UPSC Exam Preparation: Topic of the Day – Indian Accounting Standards (IndAS)
Indian Accounting Standard (abbreviated as Ind-AS) is the Accounting standard adopted by companies in India and issued under the supervision and control of Accounting Standards Board (ASB), which was constituted as a body in the year 1977. ASB is a committee under Institute of Chartered Accountants of India (ICAI) which consists of representatives from the government department, academicians, other professional bodies viz. ICAI, representatives from ASSOCHAM, CII, FICCI, etc.
Scheduled Commercial Banks (SCBs), excluding regional rural banks (RRBs), were required to implement IndAS from April 1, 2018. The RBI has deferred the implementation of Indian Accounting Standards (Ind-AS) for banks by one year.
- GAAP (Generally Accepted Accounting Principles) is a collection of commonly-followed accounting rules and standards for financial reporting.
- International Financial Reporting Standards (IFRS): It is a set of accounting standards developed by an independent, not-for-profit organization called the International Accounting Standards Board (IASB).
- Indian Accounting Standards (Ind-AS): accounting standards issued under the supervision and control of Accounting Standards Board (ASB).
The banks currently follow Indian Generally Accepted Accounting Principles (IGAAP) standards. They are issued by Accounting Standards Board (ASB) in India.
- IGAAP relies on the principle of prudence and historical cost of assets instead of their fair market valuation, while IndAS relies on the fair value of assets and liabilities and has a thrust on the substance of contracts more than their legal forms. IndAS provides guidance on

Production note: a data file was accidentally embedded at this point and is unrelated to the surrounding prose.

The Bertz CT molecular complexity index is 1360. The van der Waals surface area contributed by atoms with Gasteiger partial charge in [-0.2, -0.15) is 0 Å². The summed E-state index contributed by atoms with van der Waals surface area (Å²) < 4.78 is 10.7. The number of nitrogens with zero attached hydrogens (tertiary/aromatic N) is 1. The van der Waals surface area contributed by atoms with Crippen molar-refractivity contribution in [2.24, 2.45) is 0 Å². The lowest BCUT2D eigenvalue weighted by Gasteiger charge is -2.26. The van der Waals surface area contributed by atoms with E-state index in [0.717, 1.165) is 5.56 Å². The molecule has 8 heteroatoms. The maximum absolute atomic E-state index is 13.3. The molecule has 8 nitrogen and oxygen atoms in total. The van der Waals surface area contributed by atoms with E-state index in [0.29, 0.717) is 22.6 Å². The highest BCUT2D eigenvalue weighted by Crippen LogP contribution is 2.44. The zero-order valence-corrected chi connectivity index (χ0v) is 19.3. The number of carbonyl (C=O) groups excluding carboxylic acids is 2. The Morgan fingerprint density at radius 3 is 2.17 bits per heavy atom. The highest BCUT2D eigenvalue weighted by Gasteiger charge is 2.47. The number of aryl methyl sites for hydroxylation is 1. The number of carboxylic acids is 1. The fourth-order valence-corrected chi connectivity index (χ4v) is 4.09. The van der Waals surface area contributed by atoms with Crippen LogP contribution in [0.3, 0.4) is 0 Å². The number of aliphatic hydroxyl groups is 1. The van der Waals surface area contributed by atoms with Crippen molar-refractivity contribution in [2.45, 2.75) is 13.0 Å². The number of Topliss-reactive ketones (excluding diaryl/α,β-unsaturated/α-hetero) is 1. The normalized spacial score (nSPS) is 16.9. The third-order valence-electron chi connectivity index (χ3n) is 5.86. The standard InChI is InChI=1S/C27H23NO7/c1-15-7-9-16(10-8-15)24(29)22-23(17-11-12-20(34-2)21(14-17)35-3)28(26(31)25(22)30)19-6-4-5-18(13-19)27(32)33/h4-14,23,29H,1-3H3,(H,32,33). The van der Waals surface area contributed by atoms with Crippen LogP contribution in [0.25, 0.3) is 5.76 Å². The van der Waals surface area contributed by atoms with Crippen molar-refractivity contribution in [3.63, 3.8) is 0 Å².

- valuation techniques,
- inputs to valuation techniques (i.e. fair value hierarchy),
- concepts such as highest and best use,
- most advantageous market and principal market and fair value disclosures.
- IGAAP fair value may be entity-specific and not market-based. Under IndAS, fair value is a market-based measurement i.e. it is measured using the assumptions that market participants would use when pricing the asset or liability, including assumptions about risk.
This results in differences in the characterization of financial instruments as well as in revenue recognition.
Legislative change required to implement IndAS:
- The implementation of IndAS for public sector banks requires an amendment to the Banking Regulation Act. The schedule in Banking Regulation Act relating to financial statement disclosures needs to be changed to the IndAS format.
- Section 29 of the BR Act deals with the accounts and balance sheets of public sector banks. Private sector banks are covered by the Companies Act, which is based on the new accounting standards.
- Due to a delay in amending the BR Act, RBI is yet to issue operational guidelines for the implementation of the new accounting standards.
Importance of IndAS:
- Under the current rules, banks set aside money to cover loans that have turned bad.
- Under IndAS, they must make provisions after assessing the expected loss from the time a loan is originated rather than waiting for a trigger event.
- These norms, which are in line with international norms, the International Financial Reporting Standards, were designed to avoid credit shocks like those seen in the aftermath of the global financial crisis in 2008.